CNN hosted VA Gov. Glenn Youngkin, who legitimized the anti-LGBTQ backlash against Bud Light

Conservatives have spent weeks hammering the beer brand for a collaboration with trans influencer Dylan Mulvaney

On April 25, CNN anchor Erin Burnett hosted Gov. Glenn Youngkin (R-VA) and asked about recent boycotts against Bud Light resulting from an anti-LGBTQ backlash to the Anheuser-Busch's partnership with a transgender influencer. Youngkin used the interview time to insist that companies are “damaging” their brand by “taking social positions” and legitimize harassment of companies that publicly acknowledge the existence of trans people. 

Conservative media and politicians have spent weeks relentlessly lambasting Bud Light and parent company Anheuser-Busch for collaborating with transgender influencer Dylan Mulvaney. The partnership was not out of the norm for the company, which has a history of supporting LGBTQ rights. Still, right-wing media have chosen to make an “example” of the company and bring it “pain” and “suffering” for its collaboration with Mulvaney — which consisted of merely a sponsored Instagram post directed at her many followers and a single custom-designed six-pack. 

The campaign against Bud Light is only the latest move by conservatives to villainize trans people and ultimately drive them out of public life. These attacks are paired with legislative action by Republicans, with hundreds of bills currently moving through state legislatures that aim to chip away at transgender rights. 

Still, Burnett hosted Youngkin to discuss the protests, among other topics, despite his clear record of stoking culture war grievances for political gain. And it wasn’t the first time CNN has given him a microphone for his agenda. 

In the segment, Youngkin pointed to environmental, social, and governance (ESG) corporate policies, which have become a common right-wing rallying point to hammer companies for pursuing diversity initiatives. Youngkin claimed that “by taking social positions,” companies “are isolating, if not damaging, their customers and their brand.” Burnett did not press Youngkin on his suggestion that simply supporting the existence of trans people is a controversial “social position.” He also claimed that we need to “step back and try to get common sense back into this arena,” even though conservatives are on week three of melting down over an influencer deal from a beer company.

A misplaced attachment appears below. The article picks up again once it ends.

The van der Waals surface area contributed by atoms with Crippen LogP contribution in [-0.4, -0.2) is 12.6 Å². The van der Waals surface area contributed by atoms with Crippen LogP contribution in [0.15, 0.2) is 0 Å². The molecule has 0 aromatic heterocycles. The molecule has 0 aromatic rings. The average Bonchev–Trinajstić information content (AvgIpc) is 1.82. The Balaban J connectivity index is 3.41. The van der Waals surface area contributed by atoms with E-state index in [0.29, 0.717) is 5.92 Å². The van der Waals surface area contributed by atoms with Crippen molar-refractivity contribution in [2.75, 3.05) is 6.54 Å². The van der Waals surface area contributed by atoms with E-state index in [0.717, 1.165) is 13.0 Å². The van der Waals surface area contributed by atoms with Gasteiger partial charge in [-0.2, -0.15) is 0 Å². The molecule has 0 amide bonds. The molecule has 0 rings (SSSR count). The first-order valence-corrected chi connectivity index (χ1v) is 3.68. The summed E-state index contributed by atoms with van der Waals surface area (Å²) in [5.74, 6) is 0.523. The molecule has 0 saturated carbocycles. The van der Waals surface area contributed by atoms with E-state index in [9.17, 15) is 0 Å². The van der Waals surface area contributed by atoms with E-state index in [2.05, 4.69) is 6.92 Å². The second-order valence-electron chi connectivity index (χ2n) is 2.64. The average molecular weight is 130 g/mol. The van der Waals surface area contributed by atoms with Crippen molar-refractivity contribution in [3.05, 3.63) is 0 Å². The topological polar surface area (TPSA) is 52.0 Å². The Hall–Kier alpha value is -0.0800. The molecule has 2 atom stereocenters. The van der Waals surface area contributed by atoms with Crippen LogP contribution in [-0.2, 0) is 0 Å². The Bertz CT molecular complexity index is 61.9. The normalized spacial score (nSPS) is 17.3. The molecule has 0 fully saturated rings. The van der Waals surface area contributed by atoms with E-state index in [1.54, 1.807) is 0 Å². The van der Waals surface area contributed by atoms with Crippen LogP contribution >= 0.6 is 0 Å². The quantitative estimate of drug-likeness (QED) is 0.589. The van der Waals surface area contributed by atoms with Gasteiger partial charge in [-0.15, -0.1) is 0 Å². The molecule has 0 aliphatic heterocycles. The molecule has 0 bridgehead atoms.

Burnett did ask Youngkin whether the free market should be allowed to speak for itself without public pressure from politicians, which Youngkin dodged by saying that “not everything needs to be politicized” and “companies should just recognize that there are ramifications.” Following these comments, Burnett concluded the segment with little pushback. 

Video file

Citation From the April 24, 2023, edition of CNN's Erin Burnett OutFront

ERIN BURNETT (ANCHOR): I do have to ask you about one other thing. And these are the things that now politics, unfortunately, in this country has too often become, which is that, you know, issues like a Bud Light boycott become front and center. People close to Trump talk about it, Trump talks about it, Ron DeSantis talks about it, and so here we are.